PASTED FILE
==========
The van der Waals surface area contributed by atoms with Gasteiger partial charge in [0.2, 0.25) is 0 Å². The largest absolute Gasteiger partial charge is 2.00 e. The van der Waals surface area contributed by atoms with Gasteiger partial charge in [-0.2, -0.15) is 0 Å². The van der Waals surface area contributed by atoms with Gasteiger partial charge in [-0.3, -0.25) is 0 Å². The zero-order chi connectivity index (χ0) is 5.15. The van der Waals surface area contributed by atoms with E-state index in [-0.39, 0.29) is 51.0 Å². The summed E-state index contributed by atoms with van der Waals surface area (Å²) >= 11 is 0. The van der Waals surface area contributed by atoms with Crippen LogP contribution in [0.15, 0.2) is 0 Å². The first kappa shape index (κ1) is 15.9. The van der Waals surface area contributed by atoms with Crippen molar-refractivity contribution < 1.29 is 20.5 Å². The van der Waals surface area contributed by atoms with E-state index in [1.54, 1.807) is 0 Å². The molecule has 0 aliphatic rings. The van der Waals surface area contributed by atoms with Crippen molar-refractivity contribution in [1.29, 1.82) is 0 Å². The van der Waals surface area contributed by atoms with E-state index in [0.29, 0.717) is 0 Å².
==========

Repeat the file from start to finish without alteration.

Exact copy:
The van der Waals surface area contributed by atoms with Gasteiger partial charge in [0.2, 0.25) is 0 Å². The largest absolute Gasteiger partial charge is 2.00 e. The van der Waals surface area contributed by atoms with Gasteiger partial charge in [-0.2, -0.15) is 0 Å². The van der Waals surface area contributed by atoms with Gasteiger partial charge in [-0.3, -0.25) is 0 Å². The zero-order chi connectivity index (χ0) is 5.15. The van der Waals surface area contributed by atoms with E-state index in [-0.39, 0.29) is 51.0 Å². The summed E-state index contributed by atoms with van der Waals surface area (Å²) >= 11 is 0. The van der Waals surface area contributed by atoms with Crippen LogP contribution in [0.15, 0.2) is 0 Å². The first kappa shape index (κ1) is 15.9. The van der Waals surface area contributed by atoms with Crippen molar-refractivity contribution < 1.29 is 20.5 Å². The van der Waals surface area contributed by atoms with E-state index in [1.54, 1.807) is 0 Å². The molecule has 0 aliphatic rings. The van der Waals surface area contributed by atoms with Crippen molar-refractivity contribution in [1.29, 1.82) is 0 Å². The van der Waals surface area contributed by atoms with E-state index in [0.29, 0.717) is 0 Å².